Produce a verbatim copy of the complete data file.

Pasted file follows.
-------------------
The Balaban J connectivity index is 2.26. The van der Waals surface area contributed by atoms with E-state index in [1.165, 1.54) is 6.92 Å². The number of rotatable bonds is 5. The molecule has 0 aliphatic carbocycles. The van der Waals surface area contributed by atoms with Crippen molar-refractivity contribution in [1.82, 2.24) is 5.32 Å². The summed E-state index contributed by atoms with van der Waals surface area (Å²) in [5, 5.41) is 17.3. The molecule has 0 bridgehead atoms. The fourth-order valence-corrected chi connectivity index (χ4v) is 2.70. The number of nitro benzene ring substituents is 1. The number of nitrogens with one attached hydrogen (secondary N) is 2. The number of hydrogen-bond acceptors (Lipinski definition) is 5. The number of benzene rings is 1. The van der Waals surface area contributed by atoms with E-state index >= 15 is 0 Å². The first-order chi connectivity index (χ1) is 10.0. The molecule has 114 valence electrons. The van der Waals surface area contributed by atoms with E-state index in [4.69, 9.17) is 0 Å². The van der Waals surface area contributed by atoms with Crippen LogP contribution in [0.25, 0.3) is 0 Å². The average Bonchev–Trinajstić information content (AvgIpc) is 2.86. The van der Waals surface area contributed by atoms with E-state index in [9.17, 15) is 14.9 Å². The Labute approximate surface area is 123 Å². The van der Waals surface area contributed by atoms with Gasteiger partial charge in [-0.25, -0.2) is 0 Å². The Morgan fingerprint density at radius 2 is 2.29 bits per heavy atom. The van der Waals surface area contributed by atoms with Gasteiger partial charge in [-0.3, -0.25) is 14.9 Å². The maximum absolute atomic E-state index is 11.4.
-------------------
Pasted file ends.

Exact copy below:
The Balaban J connectivity index is 2.26. The van der Waals surface area contributed by atoms with E-state index in [1.165, 1.54) is 6.92 Å². The number of rotatable bonds is 5. The molecule has 0 aliphatic carbocycles. The van der Waals surface area contributed by atoms with Crippen molar-refractivity contribution in [1.82, 2.24) is 5.32 Å². The summed E-state index contributed by atoms with van der Waals surface area (Å²) in [5, 5.41) is 17.3. The molecule has 0 bridgehead atoms. The fourth-order valence-corrected chi connectivity index (χ4v) is 2.70. The number of nitro benzene ring substituents is 1. The number of nitrogens with one attached hydrogen (secondary N) is 2. The number of hydrogen-bond acceptors (Lipinski definition) is 5. The number of benzene rings is 1. The van der Waals surface area contributed by atoms with E-state index >= 15 is 0 Å². The first-order chi connectivity index (χ1) is 10.0. The molecule has 114 valence electrons. The van der Waals surface area contributed by atoms with E-state index in [4.69, 9.17) is 0 Å². The van der Waals surface area contributed by atoms with Crippen LogP contribution in [0.25, 0.3) is 0 Å². The average Bonchev–Trinajstić information content (AvgIpc) is 2.86. The van der Waals surface area contributed by atoms with E-state index in [9.17, 15) is 14.9 Å². The Labute approximate surface area is 123 Å². The van der Waals surface area contributed by atoms with Gasteiger partial charge in [-0.25, -0.2) is 0 Å². The Morgan fingerprint density at radius 2 is 2.29 bits per heavy atom. The van der Waals surface area contributed by atoms with Gasteiger partial charge in [-0.3, -0.25) is 14.9 Å². The maximum absolute atomic E-state index is 11.4.